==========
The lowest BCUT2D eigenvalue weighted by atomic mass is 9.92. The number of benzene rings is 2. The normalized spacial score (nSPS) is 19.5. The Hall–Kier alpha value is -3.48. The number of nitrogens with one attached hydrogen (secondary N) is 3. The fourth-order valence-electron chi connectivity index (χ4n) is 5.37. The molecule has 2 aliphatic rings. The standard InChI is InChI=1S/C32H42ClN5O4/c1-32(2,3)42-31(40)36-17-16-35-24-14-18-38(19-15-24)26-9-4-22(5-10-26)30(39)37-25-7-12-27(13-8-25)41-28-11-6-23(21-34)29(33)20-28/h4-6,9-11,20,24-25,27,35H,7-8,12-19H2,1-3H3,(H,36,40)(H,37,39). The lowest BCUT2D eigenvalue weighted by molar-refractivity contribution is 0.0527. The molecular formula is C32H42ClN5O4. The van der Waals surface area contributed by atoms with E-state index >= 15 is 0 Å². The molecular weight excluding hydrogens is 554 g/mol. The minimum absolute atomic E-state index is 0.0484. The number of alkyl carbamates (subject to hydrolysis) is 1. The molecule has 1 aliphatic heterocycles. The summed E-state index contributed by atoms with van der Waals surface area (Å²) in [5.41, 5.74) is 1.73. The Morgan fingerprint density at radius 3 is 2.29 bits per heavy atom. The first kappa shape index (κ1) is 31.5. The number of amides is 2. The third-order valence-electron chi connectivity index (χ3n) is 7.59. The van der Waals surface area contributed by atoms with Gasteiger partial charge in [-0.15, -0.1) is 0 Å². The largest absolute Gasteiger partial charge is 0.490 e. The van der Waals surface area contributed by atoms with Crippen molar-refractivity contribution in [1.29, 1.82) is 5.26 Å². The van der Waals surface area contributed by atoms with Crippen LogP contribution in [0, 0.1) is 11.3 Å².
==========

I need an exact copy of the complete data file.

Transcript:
The lowest BCUT2D eigenvalue weighted by atomic mass is 9.92. The number of benzene rings is 2. The normalized spacial score (nSPS) is 19.5. The Hall–Kier alpha value is -3.48. The number of nitrogens with one attached hydrogen (secondary N) is 3. The fourth-order valence-electron chi connectivity index (χ4n) is 5.37. The molecule has 2 aliphatic rings. The standard InChI is InChI=1S/C32H42ClN5O4/c1-32(2,3)42-31(40)36-17-16-35-24-14-18-38(19-15-24)26-9-4-22(5-10-26)30(39)37-25-7-12-27(13-8-25)41-28-11-6-23(21-34)29(33)20-28/h4-6,9-11,20,24-25,27,35H,7-8,12-19H2,1-3H3,(H,36,40)(H,37,39). The lowest BCUT2D eigenvalue weighted by molar-refractivity contribution is 0.0527. The molecular formula is C32H42ClN5O4. The van der Waals surface area contributed by atoms with E-state index >= 15 is 0 Å². The molecular weight excluding hydrogens is 554 g/mol. The minimum absolute atomic E-state index is 0.0484. The number of alkyl carbamates (subject to hydrolysis) is 1. The molecule has 1 aliphatic heterocycles. The summed E-state index contributed by atoms with van der Waals surface area (Å²) in [5.41, 5.74) is 1.73. The Morgan fingerprint density at radius 3 is 2.29 bits per heavy atom. The first kappa shape index (κ1) is 31.5. The number of amides is 2. The third-order valence-electron chi connectivity index (χ3n) is 7.59. The van der Waals surface area contributed by atoms with Gasteiger partial charge in [-0.15, -0.1) is 0 Å². The largest absolute Gasteiger partial charge is 0.490 e. The van der Waals surface area contributed by atoms with Crippen molar-refractivity contribution in [1.29, 1.82) is 5.26 Å². The van der Waals surface area contributed by atoms with Crippen LogP contribution in [0, 0.1) is 11.3 Å².